Trapped in Her Garden

Trapped in Her Garden

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Throughout history, women have often been portrayed as inferior to men or considered the "weaker sex." As a result of these social assumptions, women have been fighting to dissociate themselves from this stereotype and gain their independence. John Steinbeck's "The Chrysanthemums" is a classic illustration of the frustration felt by a woman before she was observed as being more than just her sex.

Elisa Allen, the main character, lives on a ranch in the Salinas Valley in California with her husband, Henry. Elisa's main focus is on her garden, especially on her beloved chrysanthemums. She tends to her chrysanthemums with great care, protecting them from bugs and disease and making sure they are started just right. They are her pride and joy, a symbol of her hard work and dedication.

Elisa's garden and chrysanthemums hold a lot more symbolism then just the time and effort she puts into them. The garden is representative of the boundaries she lives within, her isolation from the outside world, and her ability to express herself freely. The chrysanthemums represent her inner strength, the one way she can express herself in the world she lives in.

The relationship that Elisa has with her husband is described through dialog. He teases her about taking her to a fight, an event that is supposed to only appeal to men. He comments on her looks and she questions his meaning, instantly he is back peddling to try to avoid an emotional breakdown. The reader recognizes Elisa's need to be viewed as an equal by her husband, instead of him sheltering her like a stereotypical "emotional" woman.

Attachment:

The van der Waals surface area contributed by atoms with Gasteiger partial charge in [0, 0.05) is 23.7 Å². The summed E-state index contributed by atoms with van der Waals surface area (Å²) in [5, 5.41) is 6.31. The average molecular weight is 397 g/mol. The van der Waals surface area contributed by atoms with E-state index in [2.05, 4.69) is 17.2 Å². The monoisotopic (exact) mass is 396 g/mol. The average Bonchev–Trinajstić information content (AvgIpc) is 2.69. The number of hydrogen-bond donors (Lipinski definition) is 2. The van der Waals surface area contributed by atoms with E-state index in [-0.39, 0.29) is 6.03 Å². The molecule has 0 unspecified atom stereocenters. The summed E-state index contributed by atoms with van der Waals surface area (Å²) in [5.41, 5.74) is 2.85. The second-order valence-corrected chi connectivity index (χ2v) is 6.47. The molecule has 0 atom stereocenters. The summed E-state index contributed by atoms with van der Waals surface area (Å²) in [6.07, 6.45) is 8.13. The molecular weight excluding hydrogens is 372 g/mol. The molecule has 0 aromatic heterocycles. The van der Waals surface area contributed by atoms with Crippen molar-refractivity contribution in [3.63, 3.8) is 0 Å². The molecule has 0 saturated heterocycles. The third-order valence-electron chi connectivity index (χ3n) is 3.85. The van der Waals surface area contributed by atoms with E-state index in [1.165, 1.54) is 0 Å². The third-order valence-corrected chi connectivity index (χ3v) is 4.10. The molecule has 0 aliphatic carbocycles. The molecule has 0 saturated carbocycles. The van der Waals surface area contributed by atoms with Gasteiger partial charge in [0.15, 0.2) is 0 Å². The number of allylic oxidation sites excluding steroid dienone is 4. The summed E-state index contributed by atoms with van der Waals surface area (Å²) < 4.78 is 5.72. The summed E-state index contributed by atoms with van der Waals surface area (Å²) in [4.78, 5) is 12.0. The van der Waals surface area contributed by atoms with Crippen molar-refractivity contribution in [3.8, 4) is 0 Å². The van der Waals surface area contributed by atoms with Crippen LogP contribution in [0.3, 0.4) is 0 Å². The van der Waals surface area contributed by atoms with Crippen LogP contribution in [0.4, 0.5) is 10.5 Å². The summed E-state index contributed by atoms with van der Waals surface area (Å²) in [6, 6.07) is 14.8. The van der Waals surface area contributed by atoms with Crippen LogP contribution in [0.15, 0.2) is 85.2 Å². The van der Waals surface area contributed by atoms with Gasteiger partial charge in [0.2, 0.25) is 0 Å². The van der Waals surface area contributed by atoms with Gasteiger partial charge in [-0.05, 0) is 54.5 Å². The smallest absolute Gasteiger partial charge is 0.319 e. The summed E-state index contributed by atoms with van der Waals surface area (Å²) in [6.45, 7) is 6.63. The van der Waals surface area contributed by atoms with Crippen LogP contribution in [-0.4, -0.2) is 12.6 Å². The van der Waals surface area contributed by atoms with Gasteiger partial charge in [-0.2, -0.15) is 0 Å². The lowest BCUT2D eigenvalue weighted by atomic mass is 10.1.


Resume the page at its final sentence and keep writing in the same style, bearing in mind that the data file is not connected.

The reader is presented with Elisa's other frustrations when she interacts with a traveling salesman. From the start Elisa acts very hard towards the man, through her facial expressions, actions, and dialog. Over and over again the man tries to persuade Elisa to give him some work, she only accepts his gesture after he shows interest in her chrysanthemums. The man cons her into paying him to do repairs she is capable of doing herself by telling her a story of another woman who would be overjoyed to have chrysanthemums of her own. Elisa picks a bunch of her flower starts and plants them in a brand new pot for the traveling repairman to give to his other client. After the man leaves, Elisa seems to be satisfied with her treatment of him.

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It is not until she sees her flowers thrown on the side of the road that disappointment and anger come over her. Disappointment in her self for giving in to a man just because of his acknowledgment of her flowers; anger because of the way she was taken advantage of. She feels that if she was seen as an equal to men and not seen as being just a weak woman, this would have never happened. The traveling salesman would have taken her first no as her final answer and he would not have conned her out of a brand new pot and a bunch of her flowers.

The reader sees Elisa as a woman battling against a stereotype placed on her generations before she was ever conceived. We recognize her frustration with her marriage, her sense of isolation from the outside world, and her desire to express herself as a strong, proud woman. Elisa lives in a society thirty years behind the beginning of feminism. If only she was able to escape the boundaries of her garden, the freedom she could have known.

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